• With: KT McFarland, Fox News national security analyst

    This is a rush transcript from "Your World," December 20, 2012. This copy may not be in its final form and may be updated.

    NEIL CAVUTO, HOST OF "YOUR WORLD": Benghazi, after all the hoopla, finally, finally, the hearings, this as four State Department officials lose their posts after a scathing report reveals a State Department that has now seriously lost its way, damning news for Hillary Clinton. So, where is Hillary Clinton?

    K.T. McFarland wants to know, because, as secretary of state, K.T. says the buck stops with her.

    Now, we’re told, K.T. next year. She testifies next year.

    K.T. MCFARLAND, FORMER DEPUTY ASSISTANT SECRETARY OF DEFENSE: Next year.

    CAVUTO: She is not avoiding these various committee hearings. She just can't do them now.

    MCFARLAND: Look, I am not her doctor, so I'm not going to give her the permission slip to not have to go to these hearings.

    But I think it's worth noting that the two times the secretary of state should have spoken out about Benghazi, the first time was when the U.N. ambassador went to all of those Sunday talk shows, and the second time was today, both of those times, Secretary Clinton has been suffering from the fatigue of her demanding travel schedule. You draw your own conclusion.

    CAVUTO: So, what is yours?

    MCFARLAND: I think it's -- I think Secretary Clinton is leaving her options open.

    But what bothers me about the whole thing is nobody is being held accountable for this. Secretary Clinton said, I take responsibility, but she doesn't seem to take the blame. No one is taking the blame. I don't care whether it is the State Department that is not taking the blame, the high officials in the White House or the State Department, or Al Qaeda, frankly

    We have not gone after Al Qaeda. We have not hunted them down. We have not punished them. We have not retaliated.

    (CROSSTALK)

    CAVUTO: For this attack.

    MCFARLAND: For this time.

    But what does this tell you? If you go back and look at bin Laden, in 2000, he did a campaign, he did a recruitment video. And he said, in 1998, we bombed the United States embassies in East Africa and nobody came after us. We bombed the USS Cole in 2000, and nobody came after us. Go attack America again.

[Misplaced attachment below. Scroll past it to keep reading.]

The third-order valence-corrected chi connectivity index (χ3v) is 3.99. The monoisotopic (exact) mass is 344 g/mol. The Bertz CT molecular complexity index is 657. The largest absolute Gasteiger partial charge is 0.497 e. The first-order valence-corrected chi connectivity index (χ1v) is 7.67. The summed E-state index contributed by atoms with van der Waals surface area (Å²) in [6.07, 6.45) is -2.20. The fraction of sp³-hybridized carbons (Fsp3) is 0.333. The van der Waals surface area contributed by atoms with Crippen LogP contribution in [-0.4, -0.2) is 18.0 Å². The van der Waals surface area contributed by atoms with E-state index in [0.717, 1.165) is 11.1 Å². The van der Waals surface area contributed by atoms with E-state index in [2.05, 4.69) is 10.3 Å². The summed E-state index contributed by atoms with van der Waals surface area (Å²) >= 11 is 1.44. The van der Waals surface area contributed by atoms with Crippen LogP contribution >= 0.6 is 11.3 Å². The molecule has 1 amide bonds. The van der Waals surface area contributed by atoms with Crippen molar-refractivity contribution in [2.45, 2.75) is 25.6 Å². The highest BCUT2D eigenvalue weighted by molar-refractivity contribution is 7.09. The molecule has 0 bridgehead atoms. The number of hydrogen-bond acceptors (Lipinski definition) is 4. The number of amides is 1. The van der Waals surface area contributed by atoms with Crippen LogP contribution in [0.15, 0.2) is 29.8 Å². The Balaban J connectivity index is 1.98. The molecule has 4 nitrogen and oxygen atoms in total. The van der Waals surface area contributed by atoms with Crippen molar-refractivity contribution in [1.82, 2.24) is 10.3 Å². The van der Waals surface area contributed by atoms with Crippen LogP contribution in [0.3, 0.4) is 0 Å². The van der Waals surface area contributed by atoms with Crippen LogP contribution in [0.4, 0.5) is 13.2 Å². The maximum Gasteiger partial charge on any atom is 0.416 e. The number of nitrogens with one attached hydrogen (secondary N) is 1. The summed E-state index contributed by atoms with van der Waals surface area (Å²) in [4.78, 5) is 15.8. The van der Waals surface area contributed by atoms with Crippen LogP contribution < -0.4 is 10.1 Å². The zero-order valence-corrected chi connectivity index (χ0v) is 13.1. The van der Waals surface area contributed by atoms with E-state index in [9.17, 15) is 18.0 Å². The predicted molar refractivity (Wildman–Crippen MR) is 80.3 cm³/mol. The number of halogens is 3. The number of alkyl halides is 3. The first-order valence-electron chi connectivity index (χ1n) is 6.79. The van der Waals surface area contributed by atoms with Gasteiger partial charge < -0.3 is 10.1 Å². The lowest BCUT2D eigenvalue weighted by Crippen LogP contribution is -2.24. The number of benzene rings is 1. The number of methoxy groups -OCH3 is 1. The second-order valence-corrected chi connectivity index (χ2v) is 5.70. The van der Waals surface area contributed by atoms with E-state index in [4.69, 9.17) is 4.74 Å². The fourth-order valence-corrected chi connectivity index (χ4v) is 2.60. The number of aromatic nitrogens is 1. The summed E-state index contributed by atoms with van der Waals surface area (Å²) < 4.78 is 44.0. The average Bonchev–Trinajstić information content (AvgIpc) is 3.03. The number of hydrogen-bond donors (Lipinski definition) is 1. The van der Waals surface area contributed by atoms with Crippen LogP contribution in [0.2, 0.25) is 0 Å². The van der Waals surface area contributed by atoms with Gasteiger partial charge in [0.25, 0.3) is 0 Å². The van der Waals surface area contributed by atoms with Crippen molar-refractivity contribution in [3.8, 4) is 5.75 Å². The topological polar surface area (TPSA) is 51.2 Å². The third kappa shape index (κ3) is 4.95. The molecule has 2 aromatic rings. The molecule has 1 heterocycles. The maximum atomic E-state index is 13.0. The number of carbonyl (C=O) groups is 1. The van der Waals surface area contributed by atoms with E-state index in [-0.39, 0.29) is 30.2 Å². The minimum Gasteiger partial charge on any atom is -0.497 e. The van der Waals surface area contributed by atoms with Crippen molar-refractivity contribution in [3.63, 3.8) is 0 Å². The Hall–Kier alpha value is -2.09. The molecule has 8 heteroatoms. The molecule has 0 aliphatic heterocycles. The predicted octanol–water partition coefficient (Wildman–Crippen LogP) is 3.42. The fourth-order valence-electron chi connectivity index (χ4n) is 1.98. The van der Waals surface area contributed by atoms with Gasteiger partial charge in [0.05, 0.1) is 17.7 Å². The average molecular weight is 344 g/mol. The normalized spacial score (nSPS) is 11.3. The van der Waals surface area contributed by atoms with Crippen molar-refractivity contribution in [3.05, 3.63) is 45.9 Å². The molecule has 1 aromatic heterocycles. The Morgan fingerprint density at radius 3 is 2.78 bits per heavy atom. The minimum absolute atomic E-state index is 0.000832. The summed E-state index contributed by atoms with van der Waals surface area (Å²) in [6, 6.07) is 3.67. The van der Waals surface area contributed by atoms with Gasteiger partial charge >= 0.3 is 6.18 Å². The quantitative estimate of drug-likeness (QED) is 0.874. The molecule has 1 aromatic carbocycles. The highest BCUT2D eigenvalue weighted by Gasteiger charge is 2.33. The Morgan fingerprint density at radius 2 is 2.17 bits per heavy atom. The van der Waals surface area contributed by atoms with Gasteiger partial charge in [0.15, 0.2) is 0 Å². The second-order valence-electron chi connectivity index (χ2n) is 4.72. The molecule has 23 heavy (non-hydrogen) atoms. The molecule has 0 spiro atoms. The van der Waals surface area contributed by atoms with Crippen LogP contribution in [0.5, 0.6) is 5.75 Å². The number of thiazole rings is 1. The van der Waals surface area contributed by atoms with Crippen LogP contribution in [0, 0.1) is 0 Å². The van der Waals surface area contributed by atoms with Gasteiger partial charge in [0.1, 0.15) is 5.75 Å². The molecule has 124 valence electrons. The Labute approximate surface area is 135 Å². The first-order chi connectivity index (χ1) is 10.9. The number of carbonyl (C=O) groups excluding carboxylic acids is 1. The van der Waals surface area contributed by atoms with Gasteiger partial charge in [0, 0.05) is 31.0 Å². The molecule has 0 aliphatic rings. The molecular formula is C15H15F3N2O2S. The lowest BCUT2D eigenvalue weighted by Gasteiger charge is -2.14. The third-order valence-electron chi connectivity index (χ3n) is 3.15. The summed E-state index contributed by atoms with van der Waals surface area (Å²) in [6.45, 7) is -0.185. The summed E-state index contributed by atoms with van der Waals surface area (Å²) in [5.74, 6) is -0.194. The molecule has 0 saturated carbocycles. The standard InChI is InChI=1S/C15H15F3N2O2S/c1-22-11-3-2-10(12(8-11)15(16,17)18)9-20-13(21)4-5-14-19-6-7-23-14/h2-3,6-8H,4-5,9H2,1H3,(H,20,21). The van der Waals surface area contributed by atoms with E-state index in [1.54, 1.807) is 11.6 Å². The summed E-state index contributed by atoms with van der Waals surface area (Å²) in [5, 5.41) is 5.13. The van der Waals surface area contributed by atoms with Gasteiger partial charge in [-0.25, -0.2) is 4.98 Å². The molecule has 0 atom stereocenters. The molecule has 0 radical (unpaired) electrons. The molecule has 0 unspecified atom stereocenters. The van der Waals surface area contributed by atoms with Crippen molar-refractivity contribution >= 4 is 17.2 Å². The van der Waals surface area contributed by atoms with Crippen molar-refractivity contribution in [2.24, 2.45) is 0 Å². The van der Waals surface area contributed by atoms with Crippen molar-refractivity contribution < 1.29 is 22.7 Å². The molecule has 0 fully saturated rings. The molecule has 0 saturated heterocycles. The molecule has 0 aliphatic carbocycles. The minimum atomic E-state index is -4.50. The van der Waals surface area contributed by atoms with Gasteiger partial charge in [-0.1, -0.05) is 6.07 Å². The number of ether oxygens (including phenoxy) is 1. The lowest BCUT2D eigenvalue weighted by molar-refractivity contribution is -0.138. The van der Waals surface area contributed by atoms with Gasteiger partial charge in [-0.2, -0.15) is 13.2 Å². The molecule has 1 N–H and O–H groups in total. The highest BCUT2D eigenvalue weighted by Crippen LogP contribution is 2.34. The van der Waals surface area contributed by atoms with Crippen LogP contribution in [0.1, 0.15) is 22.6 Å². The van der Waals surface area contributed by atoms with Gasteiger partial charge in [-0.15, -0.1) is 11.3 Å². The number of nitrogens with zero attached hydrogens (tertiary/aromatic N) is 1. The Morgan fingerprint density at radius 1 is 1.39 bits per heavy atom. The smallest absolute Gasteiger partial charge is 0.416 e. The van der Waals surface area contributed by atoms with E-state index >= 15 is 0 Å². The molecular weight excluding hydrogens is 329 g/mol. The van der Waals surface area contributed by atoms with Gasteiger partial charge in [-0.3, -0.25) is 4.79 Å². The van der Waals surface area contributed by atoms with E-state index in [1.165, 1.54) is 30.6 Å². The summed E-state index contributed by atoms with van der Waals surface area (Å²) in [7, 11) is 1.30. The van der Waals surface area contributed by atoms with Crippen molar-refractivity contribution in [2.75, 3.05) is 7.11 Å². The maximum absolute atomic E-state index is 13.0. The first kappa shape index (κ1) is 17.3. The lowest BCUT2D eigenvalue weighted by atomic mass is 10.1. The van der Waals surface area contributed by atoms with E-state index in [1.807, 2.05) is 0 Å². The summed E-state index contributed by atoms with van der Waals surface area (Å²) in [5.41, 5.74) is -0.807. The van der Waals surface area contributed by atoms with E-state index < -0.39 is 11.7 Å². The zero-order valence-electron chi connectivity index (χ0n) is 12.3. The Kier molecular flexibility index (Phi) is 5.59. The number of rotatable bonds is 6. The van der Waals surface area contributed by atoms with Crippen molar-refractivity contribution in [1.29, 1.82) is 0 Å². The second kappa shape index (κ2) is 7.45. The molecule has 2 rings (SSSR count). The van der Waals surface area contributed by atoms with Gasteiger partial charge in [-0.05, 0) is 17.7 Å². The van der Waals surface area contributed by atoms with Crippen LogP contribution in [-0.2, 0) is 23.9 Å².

So, what message are we sending to Al Qaeda by not hunting them down and punishing them and retaliating against them? We are saying, come get us again.

    CAVUTO: But how much of that could also be war fatigue, their view that, look, America has been in Afghanistan and Iraq, and they are just sick of it?

    MCFARLAND: Right. We are sick of it.

    But that doesn't mean -- I'm not saying invade someplace.

    CAVUTO: Right. Right.

    MCFARLAND: I'm saying the guy who has claimed responsibility for the Benghazi attacks is sitting in a luxury hotel in Benghazi sipping strawberry frappes. We know where he is. We also know where the Al Qaeda training camps are Eastern Libya. Why have we not held anyone responsible? Because that's what...

    (CROSSTALK)

    CAVUTO: Well, if we knew where these places where, what is the risk of not going after them?

    MCFARLAND: You tell me. I do not understand why we don't go after them.

    (CROSSTALK)

    CAVUTO: Well, what did you think?

    (CROSSTALK)

    MCFARLAND: Well, the administration has said they wanted a lighter footprint.

    And, again, I think this has a second point which speaks to the whole Middle East policy the administration has. Two years ago, that was a region at peace. But now we are looking at a region where country after country, we have toppled dictators. We have let things fall as they may. We have tried to let them have a -- we would have a small footprint. They could set up their own governments.

    And what has happened? Two years later, the Arab spring is an Arab winter. We are facing a situation a year from now where you could go from the Atlantic all the way to Pakistan with countries which are anti-American, which are Islamist, which are in economic and political chaos. That, to me, is the bigger scandal than timelines and talking points on Benghazi. It is who lost the Middle East and why.

    CAVUTO: What is going on right there now, though? Is there a view and a sentiment being expressed abroad by our own people abroad that someone doesn't have their back?

    MCFARLAND: By our own people throughout the region?

    Yes. And if you look at, say, for example, Libya, we toppled that dictator and then we sat back, we didn't give the Libyan government, the new Libyan rebel government the tools they needed frankly to set up their own security. They are afraid of going after the Al Qaeda or the militia groups.

    (CROSSTALK)

    CAVUTO: But can you blame us, given the whole Egypt thing?

    MCFARLAND: But there is a point between there.

    CAVUTO: Right.

    MCFARLAND: You could go in. The two examples in my lifetime are Iran and Eastern Europe. In Iran, Jimmy Carter helped topple the shah of Iran and then stood back and didn't get involved to help the new rebel government set itself up as a pro-democracy self-governing group.